A. C. Ewing
1899 – 1973
Who was A. C. Ewing?
Ewing studied at Oxford, where he gained the John Locke Lectureship and the Green Prize in Moral Philosophy. He taught for four years in Swansea/Wales, and became lecturer in Moral Science at Cambridge in 1931, based at Trinity Hall, and reader in Moral Science in 1954. He was an Honorary Fellow of Jesus College, Cambridge, and one of Wittgenstein's foremost critics. He was responsible for Karl Popper's invitation to Cambridge.
He was a defender of traditional metaphysics and developed what may be termed an 'analytical idealism'. He was a 20th-century pioneer in the philosophy of religion, one of the foremost analysts of the concept "good," and a distinguished contributor to justificatory theorizing about punishment.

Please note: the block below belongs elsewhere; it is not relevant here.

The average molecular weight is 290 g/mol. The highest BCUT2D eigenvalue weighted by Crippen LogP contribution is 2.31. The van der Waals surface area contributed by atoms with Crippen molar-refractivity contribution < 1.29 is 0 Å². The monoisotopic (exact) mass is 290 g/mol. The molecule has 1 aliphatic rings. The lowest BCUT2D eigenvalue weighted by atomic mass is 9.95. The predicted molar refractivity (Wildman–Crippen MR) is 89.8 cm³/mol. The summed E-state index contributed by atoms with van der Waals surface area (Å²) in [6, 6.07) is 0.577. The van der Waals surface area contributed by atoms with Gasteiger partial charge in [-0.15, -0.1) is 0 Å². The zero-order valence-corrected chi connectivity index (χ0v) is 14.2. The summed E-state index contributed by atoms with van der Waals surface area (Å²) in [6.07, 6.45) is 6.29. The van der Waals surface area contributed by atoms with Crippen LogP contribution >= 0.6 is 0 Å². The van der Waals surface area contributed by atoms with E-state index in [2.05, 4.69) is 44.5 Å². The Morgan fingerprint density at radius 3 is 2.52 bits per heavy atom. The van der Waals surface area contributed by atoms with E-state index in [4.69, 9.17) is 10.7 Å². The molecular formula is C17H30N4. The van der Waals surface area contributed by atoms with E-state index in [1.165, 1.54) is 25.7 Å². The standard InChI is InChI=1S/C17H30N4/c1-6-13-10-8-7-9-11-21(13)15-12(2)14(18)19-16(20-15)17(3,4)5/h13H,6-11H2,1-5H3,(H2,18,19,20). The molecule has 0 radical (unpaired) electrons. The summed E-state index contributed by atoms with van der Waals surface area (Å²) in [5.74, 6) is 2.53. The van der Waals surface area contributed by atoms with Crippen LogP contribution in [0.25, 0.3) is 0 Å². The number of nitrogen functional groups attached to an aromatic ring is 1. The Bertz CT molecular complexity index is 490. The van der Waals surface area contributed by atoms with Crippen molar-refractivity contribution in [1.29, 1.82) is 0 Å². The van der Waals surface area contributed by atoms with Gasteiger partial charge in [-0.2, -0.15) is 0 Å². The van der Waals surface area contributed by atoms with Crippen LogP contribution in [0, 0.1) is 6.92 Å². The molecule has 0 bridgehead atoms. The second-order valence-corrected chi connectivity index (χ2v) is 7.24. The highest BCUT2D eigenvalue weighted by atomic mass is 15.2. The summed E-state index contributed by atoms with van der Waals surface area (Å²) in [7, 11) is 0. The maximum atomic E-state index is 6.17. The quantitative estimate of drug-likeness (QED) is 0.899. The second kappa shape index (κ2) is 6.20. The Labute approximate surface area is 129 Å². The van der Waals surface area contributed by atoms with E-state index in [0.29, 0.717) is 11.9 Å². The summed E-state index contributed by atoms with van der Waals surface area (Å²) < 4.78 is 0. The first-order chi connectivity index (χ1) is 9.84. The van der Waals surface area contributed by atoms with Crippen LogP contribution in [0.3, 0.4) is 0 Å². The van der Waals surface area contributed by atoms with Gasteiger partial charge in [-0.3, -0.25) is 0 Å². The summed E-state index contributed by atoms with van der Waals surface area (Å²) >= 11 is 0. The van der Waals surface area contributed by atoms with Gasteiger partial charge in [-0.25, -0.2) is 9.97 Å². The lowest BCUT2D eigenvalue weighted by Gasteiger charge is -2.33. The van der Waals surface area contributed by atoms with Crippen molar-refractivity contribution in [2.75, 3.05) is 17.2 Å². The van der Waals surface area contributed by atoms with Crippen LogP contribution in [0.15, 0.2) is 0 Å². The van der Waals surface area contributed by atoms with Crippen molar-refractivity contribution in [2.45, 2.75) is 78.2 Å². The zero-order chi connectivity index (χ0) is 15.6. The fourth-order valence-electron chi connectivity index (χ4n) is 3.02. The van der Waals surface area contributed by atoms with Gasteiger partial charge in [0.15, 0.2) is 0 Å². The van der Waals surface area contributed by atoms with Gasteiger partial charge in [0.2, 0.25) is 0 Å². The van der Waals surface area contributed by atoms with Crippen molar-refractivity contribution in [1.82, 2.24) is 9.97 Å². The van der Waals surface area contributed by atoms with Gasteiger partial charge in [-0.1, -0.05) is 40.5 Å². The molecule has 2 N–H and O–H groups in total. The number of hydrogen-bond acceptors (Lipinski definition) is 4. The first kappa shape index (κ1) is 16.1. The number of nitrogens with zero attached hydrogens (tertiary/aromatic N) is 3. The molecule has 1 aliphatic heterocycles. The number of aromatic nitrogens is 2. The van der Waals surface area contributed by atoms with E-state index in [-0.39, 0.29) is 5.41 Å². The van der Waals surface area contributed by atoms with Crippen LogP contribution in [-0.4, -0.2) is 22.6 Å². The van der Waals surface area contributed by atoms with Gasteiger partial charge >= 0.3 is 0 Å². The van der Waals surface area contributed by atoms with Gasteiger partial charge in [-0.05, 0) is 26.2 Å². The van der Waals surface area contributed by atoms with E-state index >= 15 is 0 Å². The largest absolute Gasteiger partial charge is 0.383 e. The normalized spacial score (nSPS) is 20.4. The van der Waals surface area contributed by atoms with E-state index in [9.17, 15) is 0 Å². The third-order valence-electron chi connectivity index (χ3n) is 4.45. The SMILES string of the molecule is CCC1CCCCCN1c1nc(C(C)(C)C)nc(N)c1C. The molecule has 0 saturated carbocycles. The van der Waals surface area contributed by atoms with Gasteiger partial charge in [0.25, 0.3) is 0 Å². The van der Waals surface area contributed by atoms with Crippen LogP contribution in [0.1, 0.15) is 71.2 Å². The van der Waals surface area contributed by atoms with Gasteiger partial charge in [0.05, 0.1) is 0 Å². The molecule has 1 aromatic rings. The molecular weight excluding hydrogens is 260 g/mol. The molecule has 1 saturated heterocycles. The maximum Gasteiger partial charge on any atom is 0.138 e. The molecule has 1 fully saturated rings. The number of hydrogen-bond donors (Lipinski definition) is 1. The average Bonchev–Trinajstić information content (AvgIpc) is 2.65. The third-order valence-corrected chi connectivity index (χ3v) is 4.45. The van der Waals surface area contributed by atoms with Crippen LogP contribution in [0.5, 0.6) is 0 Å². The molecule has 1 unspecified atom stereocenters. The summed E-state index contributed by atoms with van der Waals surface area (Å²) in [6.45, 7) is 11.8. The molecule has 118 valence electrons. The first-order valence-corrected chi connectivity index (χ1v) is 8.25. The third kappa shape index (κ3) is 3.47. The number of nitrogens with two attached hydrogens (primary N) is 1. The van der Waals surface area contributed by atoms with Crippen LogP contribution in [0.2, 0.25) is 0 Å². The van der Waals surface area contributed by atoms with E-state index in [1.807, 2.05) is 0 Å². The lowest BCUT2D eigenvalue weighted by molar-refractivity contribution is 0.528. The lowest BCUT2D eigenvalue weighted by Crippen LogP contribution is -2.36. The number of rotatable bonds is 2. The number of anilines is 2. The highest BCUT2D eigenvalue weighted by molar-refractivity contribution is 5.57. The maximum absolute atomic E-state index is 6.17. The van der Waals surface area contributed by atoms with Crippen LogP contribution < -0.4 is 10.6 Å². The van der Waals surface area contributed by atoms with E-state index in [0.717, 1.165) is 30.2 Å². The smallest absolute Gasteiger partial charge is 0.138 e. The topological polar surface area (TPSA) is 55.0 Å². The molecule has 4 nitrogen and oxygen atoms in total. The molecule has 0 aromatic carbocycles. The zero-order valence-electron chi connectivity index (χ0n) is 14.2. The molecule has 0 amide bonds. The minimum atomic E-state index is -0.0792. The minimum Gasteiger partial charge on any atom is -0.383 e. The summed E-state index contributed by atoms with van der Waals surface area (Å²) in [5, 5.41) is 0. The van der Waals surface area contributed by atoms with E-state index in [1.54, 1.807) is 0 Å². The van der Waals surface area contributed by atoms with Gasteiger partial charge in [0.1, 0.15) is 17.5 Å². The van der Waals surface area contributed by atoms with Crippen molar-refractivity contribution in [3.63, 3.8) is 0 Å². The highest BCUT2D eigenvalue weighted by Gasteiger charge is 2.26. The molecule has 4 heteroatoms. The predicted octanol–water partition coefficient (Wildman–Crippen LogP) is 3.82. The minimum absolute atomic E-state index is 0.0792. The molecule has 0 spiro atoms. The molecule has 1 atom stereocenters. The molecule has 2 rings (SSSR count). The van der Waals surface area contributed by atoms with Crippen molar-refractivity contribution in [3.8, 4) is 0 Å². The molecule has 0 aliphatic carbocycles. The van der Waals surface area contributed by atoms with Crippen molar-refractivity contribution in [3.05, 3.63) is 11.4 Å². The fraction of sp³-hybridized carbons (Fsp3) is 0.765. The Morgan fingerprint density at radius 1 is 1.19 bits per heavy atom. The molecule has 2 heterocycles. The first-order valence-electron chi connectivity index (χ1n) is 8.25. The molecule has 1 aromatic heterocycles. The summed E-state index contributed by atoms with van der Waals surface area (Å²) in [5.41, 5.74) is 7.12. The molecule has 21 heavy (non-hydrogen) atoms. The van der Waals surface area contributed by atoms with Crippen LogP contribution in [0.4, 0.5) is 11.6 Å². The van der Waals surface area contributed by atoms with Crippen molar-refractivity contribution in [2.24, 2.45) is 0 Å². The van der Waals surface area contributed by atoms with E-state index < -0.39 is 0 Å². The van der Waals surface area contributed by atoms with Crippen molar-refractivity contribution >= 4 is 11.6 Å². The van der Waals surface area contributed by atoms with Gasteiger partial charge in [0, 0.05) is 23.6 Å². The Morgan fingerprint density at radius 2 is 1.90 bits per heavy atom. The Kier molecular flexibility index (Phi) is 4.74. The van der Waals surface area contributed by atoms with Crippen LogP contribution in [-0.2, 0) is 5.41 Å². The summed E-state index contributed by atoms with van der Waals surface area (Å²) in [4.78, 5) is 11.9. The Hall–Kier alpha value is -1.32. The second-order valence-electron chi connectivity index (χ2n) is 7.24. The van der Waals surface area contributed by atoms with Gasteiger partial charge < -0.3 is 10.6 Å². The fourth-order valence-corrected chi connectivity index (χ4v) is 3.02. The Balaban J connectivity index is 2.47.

Use the citation below to add to a bibliography:
Discuss this A. C. Ewing biography with the community:
We need you!
Help us build the largest biographies collection on the web!
- May 11, 1899
- Also known as
- Alfred Cyril Ewing
- United Kingdom
- May 14, 1973